Review:Legend of Zelda – Reptilian Warlord

Oh, the joys of making your own game. Sometimes one can be so excited about their project that they release it way too early, even for a demo release. That is the case with Binoal’s latest game, Legend of Zelda – Reptilian Warlord.

Link has been sent out by the village elder to investigate the recent influx of reptiles in the area. The plot is not very clear at the beginning, but I assume that Link has been searching for the source of said reptiles and decides to go back to the village and report.


Just as things start rolling, you discover a boulder that is blocking your path. Is that not just the way you came from, dude? Regardless, Link is not strong enough to push the rock out of the way, so instead you must travel north a bit. At the summit, you are greeted by a dozen boulders the same shape and size as the one blocking your path below, except you can push these with ease. Makes sense, doesn’t it? Oh, don’t forget to go behind the waterfall for a health upgrade.


After you traverse the boulder maze, you meet your first dungeon. Honestly though, it felt more like a passage way than a dungeon, considering it only has three or so rooms in it. Regardless, you continue forward to your village.


If you haven’t figured it out already, there is little to no point in fighting at all. Unlike the original Zelda, battles are handled in typical OHRRPGCE style. This could have been a good thing, but the author didn’t bother adding any sort of flair or mechanic to make combat intriguing. You gain experience and money, but neither have any benefit for you whatsoever. With that being said, why bother with battles at all if there is no point to them in the first place?


A few moments later, you finally make it back to town, which is probably the most depressing village I have ever seen in my life. You meet with the Elder and report that your trip was unsuccessful. The elder then remembers that the Great Deku Tree that he’s been standing in front of all day is infested with the reptilian monsters, and that maybe you can get some information from investigating it. With that being said, the old man vanishes, and Link is left to handle it.


This dungeon looks exactly like the passage way you crossed earlier, but is a bit larger. After going through a few areas you will find some bombs that will allow you to blast rocks that obstruct your path. Unfortunately, these are ventriloquist explosives, and may blow up rocks all the way across the room from you, or you may luck out and they’ll work properly. In addition, due to poor map design, you will blow yourself up several times using the bombs due to not being able to get away from the blast radius. Overall I was quite disgusted at how a bug such as this was ignored and not fixed before release. Maybe the author wants the explosives to work in that fashion, but I don’t see why he/she would. Regardless, you will eventually hack your way to the big baddie at the end of the dungeon, who really is just a pushover. After that, the game is over (for now).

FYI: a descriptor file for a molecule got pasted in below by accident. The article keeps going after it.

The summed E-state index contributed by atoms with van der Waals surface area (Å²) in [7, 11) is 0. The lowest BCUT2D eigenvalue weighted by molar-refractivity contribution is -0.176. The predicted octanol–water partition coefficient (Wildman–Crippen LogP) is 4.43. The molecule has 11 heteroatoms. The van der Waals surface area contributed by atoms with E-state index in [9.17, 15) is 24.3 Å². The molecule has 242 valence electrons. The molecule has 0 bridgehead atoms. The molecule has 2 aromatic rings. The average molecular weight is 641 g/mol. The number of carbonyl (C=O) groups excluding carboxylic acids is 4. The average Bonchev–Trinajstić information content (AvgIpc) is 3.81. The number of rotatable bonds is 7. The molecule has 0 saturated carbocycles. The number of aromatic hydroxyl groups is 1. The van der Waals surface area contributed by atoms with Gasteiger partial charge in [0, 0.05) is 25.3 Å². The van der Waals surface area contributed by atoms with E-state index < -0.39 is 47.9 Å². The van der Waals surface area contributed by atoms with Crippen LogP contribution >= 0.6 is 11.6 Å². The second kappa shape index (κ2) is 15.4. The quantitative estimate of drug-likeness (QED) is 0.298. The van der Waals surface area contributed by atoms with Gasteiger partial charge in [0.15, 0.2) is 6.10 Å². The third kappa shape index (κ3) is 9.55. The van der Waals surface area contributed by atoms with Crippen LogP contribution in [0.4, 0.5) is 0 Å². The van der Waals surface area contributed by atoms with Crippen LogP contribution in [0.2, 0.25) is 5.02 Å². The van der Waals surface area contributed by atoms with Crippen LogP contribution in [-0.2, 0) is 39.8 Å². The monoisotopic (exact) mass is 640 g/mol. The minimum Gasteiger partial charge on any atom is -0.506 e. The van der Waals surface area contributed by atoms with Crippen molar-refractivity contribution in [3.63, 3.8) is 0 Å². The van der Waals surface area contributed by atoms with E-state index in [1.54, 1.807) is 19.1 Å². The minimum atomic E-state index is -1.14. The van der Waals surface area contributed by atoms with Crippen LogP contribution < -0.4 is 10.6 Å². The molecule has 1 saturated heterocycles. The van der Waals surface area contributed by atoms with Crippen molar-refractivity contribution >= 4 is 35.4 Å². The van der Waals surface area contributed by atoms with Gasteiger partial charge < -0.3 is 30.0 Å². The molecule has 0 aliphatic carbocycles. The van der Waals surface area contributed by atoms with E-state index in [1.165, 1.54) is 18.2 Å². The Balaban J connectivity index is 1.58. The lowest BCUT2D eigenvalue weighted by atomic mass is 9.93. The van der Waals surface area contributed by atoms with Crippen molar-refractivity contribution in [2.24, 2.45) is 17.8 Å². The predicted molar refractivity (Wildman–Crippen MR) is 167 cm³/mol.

What this feels like to me is a rushed 48 Hour Contest entry, except the author had a much longer time frame on hand. Although the graphics were used from the original Zelda on the NES, I still think that just a bit of variation or animation could have been used to spice the zones up a bit. I was also quite surprised by the amount of spelling/grammatical errors present considering there were only three or so text boxes in the entire game.


On top of that, the author felt the need to capitalize every single word, which did not really make sense. As it stands, the best thing about the game right is the music, which consists of various Zelda tunes. I know that this game is considered to be a work in progress, but it is still important that you make such a project even the slightest bit intriguing, especially if you plan on releasing it to the public. Otherwise, people won’t have a desire to see the finished product.


Binoal, I suggest that you take a bit more time with your project before releasing it. Not only will you appreciate it more, but future players will too.